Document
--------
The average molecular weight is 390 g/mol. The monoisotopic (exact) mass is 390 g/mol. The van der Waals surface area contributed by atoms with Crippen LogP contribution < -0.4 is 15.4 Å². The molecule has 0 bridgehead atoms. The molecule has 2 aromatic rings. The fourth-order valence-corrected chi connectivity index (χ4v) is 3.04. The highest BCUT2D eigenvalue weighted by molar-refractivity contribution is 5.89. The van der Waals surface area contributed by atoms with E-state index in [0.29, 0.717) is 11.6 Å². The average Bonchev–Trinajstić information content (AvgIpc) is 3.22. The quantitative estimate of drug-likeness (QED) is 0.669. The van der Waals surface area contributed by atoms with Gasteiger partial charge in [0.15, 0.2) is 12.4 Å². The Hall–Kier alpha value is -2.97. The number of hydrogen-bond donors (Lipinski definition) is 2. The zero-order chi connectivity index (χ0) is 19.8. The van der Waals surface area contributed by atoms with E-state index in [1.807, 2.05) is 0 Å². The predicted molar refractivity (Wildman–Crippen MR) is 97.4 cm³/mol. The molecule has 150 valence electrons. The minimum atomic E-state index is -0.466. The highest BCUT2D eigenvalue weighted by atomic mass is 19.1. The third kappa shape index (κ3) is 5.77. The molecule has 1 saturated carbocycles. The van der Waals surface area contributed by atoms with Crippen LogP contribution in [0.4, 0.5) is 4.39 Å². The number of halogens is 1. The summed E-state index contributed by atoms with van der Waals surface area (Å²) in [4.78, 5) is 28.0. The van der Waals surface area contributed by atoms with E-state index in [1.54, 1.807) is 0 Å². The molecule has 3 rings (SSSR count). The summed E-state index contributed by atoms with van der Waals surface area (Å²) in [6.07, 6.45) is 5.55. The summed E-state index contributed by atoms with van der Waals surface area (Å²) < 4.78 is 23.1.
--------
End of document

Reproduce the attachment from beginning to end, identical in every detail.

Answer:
The average molecular weight is 390 g/mol. The monoisotopic (exact) mass is 390 g/mol. The van der Waals surface area contributed by atoms with Crippen LogP contribution < -0.4 is 15.4 Å². The molecule has 0 bridgehead atoms. The molecule has 2 aromatic rings. The fourth-order valence-corrected chi connectivity index (χ4v) is 3.04. The highest BCUT2D eigenvalue weighted by molar-refractivity contribution is 5.89. The van der Waals surface area contributed by atoms with E-state index in [0.29, 0.717) is 11.6 Å². The average Bonchev–Trinajstić information content (AvgIpc) is 3.22. The quantitative estimate of drug-likeness (QED) is 0.669. The van der Waals surface area contributed by atoms with Gasteiger partial charge in [0.15, 0.2) is 12.4 Å². The Hall–Kier alpha value is -2.97. The number of hydrogen-bond donors (Lipinski definition) is 2. The zero-order chi connectivity index (χ0) is 19.8. The van der Waals surface area contributed by atoms with E-state index in [1.807, 2.05) is 0 Å². The predicted molar refractivity (Wildman–Crippen MR) is 97.4 cm³/mol. The molecule has 150 valence electrons. The minimum atomic E-state index is -0.466. The highest BCUT2D eigenvalue weighted by atomic mass is 19.1. The third kappa shape index (κ3) is 5.77. The molecule has 1 saturated carbocycles. The van der Waals surface area contributed by atoms with Crippen LogP contribution in [0.4, 0.5) is 4.39 Å². The number of halogens is 1. The summed E-state index contributed by atoms with van der Waals surface area (Å²) in [4.78, 5) is 28.0. The van der Waals surface area contributed by atoms with E-state index in [1.54, 1.807) is 0 Å². The molecule has 3 rings (SSSR count). The summed E-state index contributed by atoms with van der Waals surface area (Å²) in [6.07, 6.45) is 5.55. The summed E-state index contributed by atoms with van der Waals surface area (Å²) < 4.78 is 23.1.